Estrogen and Anxiety

Estrogen and Anxiety

Table of Contents

Anxiety is far more common in women than in men. Because women also have higher estrogen levels than men, this has led some people to wonder whether estrogen causes anxiety. 

Is there a link between estrogen and anxiety? Can estradiol cause anxiety?

Is there a connection between anxiety and hormones?

Many different hormones in the body can influence mood. Imbalances in hormones have the potential to lead to anxiety. For example, hyperthyroidism (high thyroid hormone) commonly leads to anxiety, while hypothyroidism (low thyroid hormone) can be associated with depression. High levels of cortisol, a stress hormone, can also lead to anxiety.

There is also a connection between sex hormones, such as estrogen, and anxiety. However, the specifics of this connection are somewhat surprising. It would be easy to assume that high estrogen causes anxiety because anxiety is more common in women, but this doesn’t necessarily turn out to be true.

Can high estrogen cause anxiety?

Estrogen is actually believed to be protective against anxiety. This is why women tend to feel less anxious in the first half of their menstrual cycle. During this time, levels of estrogen are high, while levels of progesterone are low. 

Estrogen has been found to calm the stress response in women. Higher estrogen levels lead to higher levels of serotonin in the brain. Serotonin is a neurotransmitter, which is a chemical used by nerve cells to communicate with each other. It’s sometimes referred to as the “happiness chemical” in the brain, because higher levels are associated with feeling happy and peaceful, while lower levels are associated with both anxiety and depression.

Can low estrogen cause anxiety?

Higher estrogen levels can protect against anxiety, and lower levels of estrogen are associated with increased anxiety. Women are more likely to feel anxiety around the time of their period, when estrogen levels are very low. In addition, many women feel anxiety during perimenopause, which is the period of time before menopause occurs. During perimenopause, estrogen levels tend to fluctuate dramatically, which can lead to anxiety.

In addition, drops in estrogen levels can cause disrupted sleep patterns. During perimenopause, hot flashes are common, and these can also disrupt a woman’s sleep. A lack of sleep is associated with mood disorders like anxiety and depression, so the lack of sleep caused by drops in estrogen can also contribute to anxiety. There is some evidence that taking hormone replacement therapy (HRT) can help with mood symptoms like anxiety, although it’s generally not enough to address a serious mental health problem on its own.

Stress is associated with anxiety, but can stress cause low estrogen? Stress has been found to cause greater fluctuations of estrogen levels in premenopausal women. In women who are stressed, estrogen levels will rise higher and drop lower. The changes in estrogen levels may contribute to causing anxiety.

Can low testosterone cause anxiety?

Besides estrogen, testosterone has also been found to have effects on mood. Lower levels of testosterone are linked with mood disorders, like anxiety. Since men generally have a much higher level of testosterone than women do, they’re somewhat protected against anxiety.

Interestingly, the reason that men seem to be protected against anxiety may also be related to estrogen. Through an enzyme called aromatase, testosterone is converted into estrogen. Because a man has a relatively consistent level of testosterone, he will also have a fairly consistent level of estrogen in his brain. For women, the levels of estrogen fluctuate dramatically, and this can make anxiety more likely in women.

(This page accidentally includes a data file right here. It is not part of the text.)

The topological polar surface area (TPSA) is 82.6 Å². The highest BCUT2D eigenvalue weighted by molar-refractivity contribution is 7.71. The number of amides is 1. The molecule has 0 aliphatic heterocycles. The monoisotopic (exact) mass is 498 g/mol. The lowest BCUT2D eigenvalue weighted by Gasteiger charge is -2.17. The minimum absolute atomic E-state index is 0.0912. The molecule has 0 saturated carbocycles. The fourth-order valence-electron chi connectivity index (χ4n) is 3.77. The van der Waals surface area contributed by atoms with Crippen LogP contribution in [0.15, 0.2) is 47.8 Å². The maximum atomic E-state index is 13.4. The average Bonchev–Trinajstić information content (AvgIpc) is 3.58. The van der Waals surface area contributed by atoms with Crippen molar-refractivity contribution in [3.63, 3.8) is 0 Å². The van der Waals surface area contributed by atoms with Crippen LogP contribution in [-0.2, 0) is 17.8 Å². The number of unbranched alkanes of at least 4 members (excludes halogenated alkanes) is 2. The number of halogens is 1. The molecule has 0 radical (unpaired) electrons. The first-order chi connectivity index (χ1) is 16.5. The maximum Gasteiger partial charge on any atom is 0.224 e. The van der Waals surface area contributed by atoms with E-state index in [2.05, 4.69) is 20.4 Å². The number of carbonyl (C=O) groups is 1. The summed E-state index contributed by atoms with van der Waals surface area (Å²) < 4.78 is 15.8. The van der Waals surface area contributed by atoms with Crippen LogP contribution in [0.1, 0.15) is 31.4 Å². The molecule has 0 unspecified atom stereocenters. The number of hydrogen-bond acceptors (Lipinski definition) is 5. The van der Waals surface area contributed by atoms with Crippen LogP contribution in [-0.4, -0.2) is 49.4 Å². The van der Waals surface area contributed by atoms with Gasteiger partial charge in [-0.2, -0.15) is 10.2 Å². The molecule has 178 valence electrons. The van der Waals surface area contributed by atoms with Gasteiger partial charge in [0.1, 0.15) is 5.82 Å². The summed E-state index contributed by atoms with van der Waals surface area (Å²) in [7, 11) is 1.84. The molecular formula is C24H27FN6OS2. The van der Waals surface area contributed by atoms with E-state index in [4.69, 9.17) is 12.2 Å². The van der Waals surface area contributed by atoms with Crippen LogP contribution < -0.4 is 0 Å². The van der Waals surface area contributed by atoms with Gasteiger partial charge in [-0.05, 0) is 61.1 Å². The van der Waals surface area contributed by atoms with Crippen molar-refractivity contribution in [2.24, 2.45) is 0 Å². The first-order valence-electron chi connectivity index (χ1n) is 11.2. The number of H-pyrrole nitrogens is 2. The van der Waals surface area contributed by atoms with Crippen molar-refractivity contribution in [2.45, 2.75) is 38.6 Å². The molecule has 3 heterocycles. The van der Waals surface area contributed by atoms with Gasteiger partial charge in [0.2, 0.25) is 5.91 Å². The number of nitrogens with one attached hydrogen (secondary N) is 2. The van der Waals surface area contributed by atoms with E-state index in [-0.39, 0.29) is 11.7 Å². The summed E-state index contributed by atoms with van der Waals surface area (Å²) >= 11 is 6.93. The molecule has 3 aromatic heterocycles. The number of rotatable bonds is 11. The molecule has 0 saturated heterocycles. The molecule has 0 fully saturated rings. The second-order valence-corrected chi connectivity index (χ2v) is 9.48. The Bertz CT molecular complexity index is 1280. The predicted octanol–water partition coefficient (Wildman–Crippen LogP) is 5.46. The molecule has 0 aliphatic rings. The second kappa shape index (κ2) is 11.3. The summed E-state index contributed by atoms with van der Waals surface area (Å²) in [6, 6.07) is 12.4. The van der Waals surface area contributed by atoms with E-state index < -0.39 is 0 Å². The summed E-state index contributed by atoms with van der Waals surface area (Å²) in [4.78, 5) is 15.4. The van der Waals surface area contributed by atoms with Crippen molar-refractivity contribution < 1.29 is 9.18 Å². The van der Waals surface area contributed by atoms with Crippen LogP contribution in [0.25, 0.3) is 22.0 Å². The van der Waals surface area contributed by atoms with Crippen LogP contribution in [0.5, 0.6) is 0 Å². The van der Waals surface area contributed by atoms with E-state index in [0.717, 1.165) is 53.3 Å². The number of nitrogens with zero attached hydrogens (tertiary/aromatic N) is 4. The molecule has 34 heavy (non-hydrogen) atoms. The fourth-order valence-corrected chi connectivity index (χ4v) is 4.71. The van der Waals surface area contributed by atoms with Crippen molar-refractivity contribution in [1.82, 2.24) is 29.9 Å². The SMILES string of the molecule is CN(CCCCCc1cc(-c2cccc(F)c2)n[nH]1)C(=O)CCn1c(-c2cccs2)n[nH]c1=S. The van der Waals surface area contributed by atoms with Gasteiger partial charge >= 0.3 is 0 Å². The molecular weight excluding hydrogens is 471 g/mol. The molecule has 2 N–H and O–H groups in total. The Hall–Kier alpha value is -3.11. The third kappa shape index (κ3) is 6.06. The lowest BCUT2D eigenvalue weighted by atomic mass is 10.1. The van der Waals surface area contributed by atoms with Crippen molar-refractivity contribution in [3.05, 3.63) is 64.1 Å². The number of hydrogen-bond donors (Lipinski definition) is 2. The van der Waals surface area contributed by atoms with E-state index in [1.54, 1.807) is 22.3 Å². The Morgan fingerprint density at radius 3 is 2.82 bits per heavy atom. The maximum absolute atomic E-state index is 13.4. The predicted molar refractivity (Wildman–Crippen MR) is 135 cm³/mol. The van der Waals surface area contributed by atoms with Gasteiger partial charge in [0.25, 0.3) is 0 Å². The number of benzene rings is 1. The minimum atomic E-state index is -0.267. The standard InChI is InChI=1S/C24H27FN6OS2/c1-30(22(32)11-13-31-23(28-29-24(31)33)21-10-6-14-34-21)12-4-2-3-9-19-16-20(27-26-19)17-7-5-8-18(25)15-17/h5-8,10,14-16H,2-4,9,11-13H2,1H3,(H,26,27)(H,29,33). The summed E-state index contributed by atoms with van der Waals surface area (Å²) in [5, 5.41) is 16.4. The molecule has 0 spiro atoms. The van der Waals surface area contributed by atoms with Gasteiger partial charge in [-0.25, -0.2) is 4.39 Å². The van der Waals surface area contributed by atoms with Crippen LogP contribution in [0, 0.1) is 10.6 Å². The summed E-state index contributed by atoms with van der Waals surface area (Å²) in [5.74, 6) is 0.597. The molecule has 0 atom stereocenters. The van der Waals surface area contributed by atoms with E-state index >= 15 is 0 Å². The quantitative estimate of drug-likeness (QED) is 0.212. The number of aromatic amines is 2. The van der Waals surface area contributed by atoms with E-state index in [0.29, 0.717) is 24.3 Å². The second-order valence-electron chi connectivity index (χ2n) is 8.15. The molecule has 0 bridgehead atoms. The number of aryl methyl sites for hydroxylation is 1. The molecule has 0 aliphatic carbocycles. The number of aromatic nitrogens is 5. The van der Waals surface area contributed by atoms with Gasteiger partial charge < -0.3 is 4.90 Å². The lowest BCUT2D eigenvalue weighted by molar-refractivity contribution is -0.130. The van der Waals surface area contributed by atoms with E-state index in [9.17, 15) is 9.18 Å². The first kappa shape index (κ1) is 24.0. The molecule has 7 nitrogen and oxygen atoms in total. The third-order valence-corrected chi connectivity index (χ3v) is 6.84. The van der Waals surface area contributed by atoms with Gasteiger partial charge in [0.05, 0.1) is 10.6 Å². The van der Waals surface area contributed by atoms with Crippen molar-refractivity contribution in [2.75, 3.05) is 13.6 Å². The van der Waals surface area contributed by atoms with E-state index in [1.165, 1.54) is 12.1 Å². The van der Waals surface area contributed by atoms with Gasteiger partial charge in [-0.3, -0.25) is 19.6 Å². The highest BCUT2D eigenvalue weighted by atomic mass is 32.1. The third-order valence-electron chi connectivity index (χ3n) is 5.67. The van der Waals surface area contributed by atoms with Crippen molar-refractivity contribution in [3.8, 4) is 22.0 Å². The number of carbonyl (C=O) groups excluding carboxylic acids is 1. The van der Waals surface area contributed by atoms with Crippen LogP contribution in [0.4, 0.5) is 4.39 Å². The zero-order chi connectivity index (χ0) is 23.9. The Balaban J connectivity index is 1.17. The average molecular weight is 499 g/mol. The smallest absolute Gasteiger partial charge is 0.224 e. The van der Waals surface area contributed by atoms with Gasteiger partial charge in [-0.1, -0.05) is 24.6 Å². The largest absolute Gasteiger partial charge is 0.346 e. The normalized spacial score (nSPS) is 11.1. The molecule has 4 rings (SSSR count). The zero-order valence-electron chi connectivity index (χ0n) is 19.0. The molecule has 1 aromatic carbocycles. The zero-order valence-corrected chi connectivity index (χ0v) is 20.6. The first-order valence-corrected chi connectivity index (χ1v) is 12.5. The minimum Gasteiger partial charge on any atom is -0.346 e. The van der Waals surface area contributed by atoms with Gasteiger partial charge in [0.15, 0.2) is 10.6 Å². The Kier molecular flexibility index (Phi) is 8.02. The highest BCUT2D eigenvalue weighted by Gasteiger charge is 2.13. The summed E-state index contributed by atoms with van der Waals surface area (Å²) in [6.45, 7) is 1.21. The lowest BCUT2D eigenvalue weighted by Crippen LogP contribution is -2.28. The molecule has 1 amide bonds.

How do you know if hormones are causing your anxiety?

If you suffer from anxiety and are wondering whether your hormones, including estrogen and testosterone, may be contributing to the issue, then you may want to consider testing your hormone levels. You can ask your doctor to order the tests for you, or you can order them yourself through an online service. You will then either go to a lab to have your blood drawn, or you will draw it yourself at home using a fingerprick.

Sources

Borrow AP, Handa RJ. Estrogen Receptors Modulation of Anxiety-Like Behavior. Vitam Horm. 2017; 103: 27–52. doi: 10.1016/bs.vh.2016.08.004.

Can Menopause Cause Anxiety, Depression or Panic Attacks? Cleveland Clinic. https://health.clevelandclinic.org/is-menopause-causing-your-mood-swings-depression-or-anxiety/. Accessed 25 July 2022.

Domonkos E, Hodosy J, et al. On the Role of Testosterone in Anxiety-Like Behavior Across Life in Experimental Rodents. Front Endocrinol (Lausanne). 2018; 9: 441. doi: 10.3389/fendo.2018.00441

Estrogen and female anxiety. Harvard Gazette. https://news.harvard.edu/gazette/story/2012/08/estrogen-and-female-anxiety/. Accessed 25 July 2022.

Maeng LY, Milad MR. Sex Differences in Anxiety Disorders: Interactions between Fear, Stress, and Gonadal Hormones. Horm Behav. 2015 Nov; 76: 106–117. doi: 10.1016/j.yhbeh.2015.04.002.

McLean CP, Asnaani A, et al. Gender Differences in Anxiety Disorders: Prevalence, Course of Illness, Comorbidity and Burden of Illness. J Psychiatr Res. 2011 Aug; 45(8): 1027–1035. doi: 10.1016/j.jpsychires.2011.03.006.

Muacevic A, Adler JR. Role of Sex Hormone Levels and Psychological Stress in the Pathogenesis of Autoimmune Diseases. Cureus. 2017 Jun; 9(6): e1315. doi: 10.7759/cureus.1315.

Shafir T, Love T, et al. Postmenopausal Hormone Use Impact on Emotion Processing Circuitry. Behav Brain Res. 2012 Jan 1; 226(1): 147–153. doi: 10.1016/j.bbr.2011.09.012.


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